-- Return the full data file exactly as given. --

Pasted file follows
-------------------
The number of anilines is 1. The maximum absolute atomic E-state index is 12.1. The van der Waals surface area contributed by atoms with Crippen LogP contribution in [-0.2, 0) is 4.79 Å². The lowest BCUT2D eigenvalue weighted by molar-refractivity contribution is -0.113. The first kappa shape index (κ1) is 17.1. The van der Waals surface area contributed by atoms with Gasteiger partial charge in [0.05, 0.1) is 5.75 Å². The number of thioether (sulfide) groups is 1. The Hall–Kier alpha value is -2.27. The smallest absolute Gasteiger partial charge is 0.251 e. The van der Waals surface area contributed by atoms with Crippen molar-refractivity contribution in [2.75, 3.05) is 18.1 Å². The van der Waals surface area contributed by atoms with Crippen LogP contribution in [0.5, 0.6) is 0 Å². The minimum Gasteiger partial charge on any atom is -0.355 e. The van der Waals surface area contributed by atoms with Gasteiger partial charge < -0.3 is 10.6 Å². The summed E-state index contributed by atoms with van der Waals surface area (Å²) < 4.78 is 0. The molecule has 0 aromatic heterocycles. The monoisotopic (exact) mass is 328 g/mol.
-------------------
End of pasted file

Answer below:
The number of anilines is 1. The maximum absolute atomic E-state index is 12.1. The van der Waals surface area contributed by atoms with Crippen LogP contribution in [-0.2, 0) is 4.79 Å². The lowest BCUT2D eigenvalue weighted by molar-refractivity contribution is -0.113. The first kappa shape index (κ1) is 17.1. The van der Waals surface area contributed by atoms with Gasteiger partial charge in [0.05, 0.1) is 5.75 Å². The number of thioether (sulfide) groups is 1. The Hall–Kier alpha value is -2.27. The smallest absolute Gasteiger partial charge is 0.251 e. The van der Waals surface area contributed by atoms with Crippen molar-refractivity contribution in [2.75, 3.05) is 18.1 Å². The van der Waals surface area contributed by atoms with Crippen LogP contribution in [0.5, 0.6) is 0 Å². The minimum Gasteiger partial charge on any atom is -0.355 e. The van der Waals surface area contributed by atoms with Gasteiger partial charge < -0.3 is 10.6 Å². The summed E-state index contributed by atoms with van der Waals surface area (Å²) < 4.78 is 0. The molecule has 0 aromatic heterocycles. The monoisotopic (exact) mass is 328 g/mol.